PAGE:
How was WWE Network OIBDA estimated?
Under WWE’s previous reporting method, before 2018, the company reported OIBDA on the Network segment. Besides Network subscription sales, the segment includes traditional PPV sales. Isolated PPV sales might have a higher OIBDA margin than Network subs, although traditional PPV sales likely makes up a dwindling minority of the finances in this line as time goes on following the launch of the Network in 2014.
The first year of the Network was not profitable due to start-up costs. 2015, 2016 and 2017 were profitable and resulted in an average 29% OIBDA margin, which I applied to the following years for which OIBDA margin is unknown. The inverse relationship between Network programming expense and OIBDA margin is actually fairly strong (r²=0.789). Network programming for the 2 years with unknown OIBDA margin (2018 and 2019) was lower than any of the first 3 (2014, 2015, 2016), so estimating an OIBDA margin of 29% for unknown years may be conservative. Estimated operating income margin of 27% for unknown years was formulated similarly.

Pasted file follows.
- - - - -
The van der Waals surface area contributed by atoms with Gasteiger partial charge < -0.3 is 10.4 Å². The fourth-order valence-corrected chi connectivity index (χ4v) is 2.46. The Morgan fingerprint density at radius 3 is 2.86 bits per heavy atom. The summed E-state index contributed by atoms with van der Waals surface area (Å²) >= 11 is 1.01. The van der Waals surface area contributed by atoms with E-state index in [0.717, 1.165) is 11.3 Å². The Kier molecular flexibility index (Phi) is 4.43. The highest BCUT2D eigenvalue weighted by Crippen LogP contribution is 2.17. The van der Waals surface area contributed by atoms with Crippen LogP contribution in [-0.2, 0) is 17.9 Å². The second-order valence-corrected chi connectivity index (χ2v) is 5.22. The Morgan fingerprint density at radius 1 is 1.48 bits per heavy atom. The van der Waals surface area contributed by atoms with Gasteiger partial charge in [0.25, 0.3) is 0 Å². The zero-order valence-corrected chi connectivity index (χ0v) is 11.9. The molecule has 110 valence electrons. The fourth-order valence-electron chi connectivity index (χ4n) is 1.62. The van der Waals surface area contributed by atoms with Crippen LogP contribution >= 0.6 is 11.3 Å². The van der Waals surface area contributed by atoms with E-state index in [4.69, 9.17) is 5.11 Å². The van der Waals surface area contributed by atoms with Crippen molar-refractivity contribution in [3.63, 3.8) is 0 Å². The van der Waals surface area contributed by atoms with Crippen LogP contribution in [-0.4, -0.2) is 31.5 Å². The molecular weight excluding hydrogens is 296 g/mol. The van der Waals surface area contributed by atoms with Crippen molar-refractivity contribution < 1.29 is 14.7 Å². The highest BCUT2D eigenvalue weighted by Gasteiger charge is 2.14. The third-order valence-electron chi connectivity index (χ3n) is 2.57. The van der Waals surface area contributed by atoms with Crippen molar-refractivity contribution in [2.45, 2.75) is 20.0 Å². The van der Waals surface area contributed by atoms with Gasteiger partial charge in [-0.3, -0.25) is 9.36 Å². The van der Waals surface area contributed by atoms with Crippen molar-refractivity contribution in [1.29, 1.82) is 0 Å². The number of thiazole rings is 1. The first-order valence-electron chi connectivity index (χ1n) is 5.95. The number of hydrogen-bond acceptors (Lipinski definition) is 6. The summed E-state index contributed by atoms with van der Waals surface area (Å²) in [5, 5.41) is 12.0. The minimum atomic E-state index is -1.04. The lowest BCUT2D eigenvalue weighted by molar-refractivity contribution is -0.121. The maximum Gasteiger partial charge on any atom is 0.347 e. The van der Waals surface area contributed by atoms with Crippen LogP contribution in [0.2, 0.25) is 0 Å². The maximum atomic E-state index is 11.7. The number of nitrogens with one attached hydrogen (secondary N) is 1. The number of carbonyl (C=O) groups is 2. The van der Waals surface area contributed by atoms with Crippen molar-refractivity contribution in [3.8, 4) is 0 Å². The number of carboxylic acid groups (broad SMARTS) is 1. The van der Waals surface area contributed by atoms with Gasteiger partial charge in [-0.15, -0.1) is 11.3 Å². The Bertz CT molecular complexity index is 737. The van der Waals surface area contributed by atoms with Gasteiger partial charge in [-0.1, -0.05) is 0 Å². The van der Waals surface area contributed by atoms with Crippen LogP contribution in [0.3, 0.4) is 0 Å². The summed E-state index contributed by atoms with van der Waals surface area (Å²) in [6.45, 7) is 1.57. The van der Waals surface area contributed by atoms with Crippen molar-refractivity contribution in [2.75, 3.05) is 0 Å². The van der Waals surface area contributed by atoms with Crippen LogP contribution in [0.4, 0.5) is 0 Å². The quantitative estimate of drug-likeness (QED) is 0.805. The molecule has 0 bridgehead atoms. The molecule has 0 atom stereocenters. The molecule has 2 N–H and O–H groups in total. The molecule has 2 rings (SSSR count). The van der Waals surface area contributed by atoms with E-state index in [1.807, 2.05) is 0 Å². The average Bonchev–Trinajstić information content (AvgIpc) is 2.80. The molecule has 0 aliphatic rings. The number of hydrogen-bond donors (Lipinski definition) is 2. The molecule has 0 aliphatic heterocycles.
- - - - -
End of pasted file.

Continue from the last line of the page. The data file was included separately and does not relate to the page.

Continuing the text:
The estimated cost to run an average PPV event was estimated as between $2.2 million and $3.7 million. This estimate would be skewed by the high cost of Wrestlemania but not by the cost of Saudi events which are covered by revenues of about $50 million per event, reported by WWE in its Other media segment, as opposed to the Network segment.
Estimated annual PPV cost was calculated simply by multiplying estimated PPV cost by the known number of PPVs.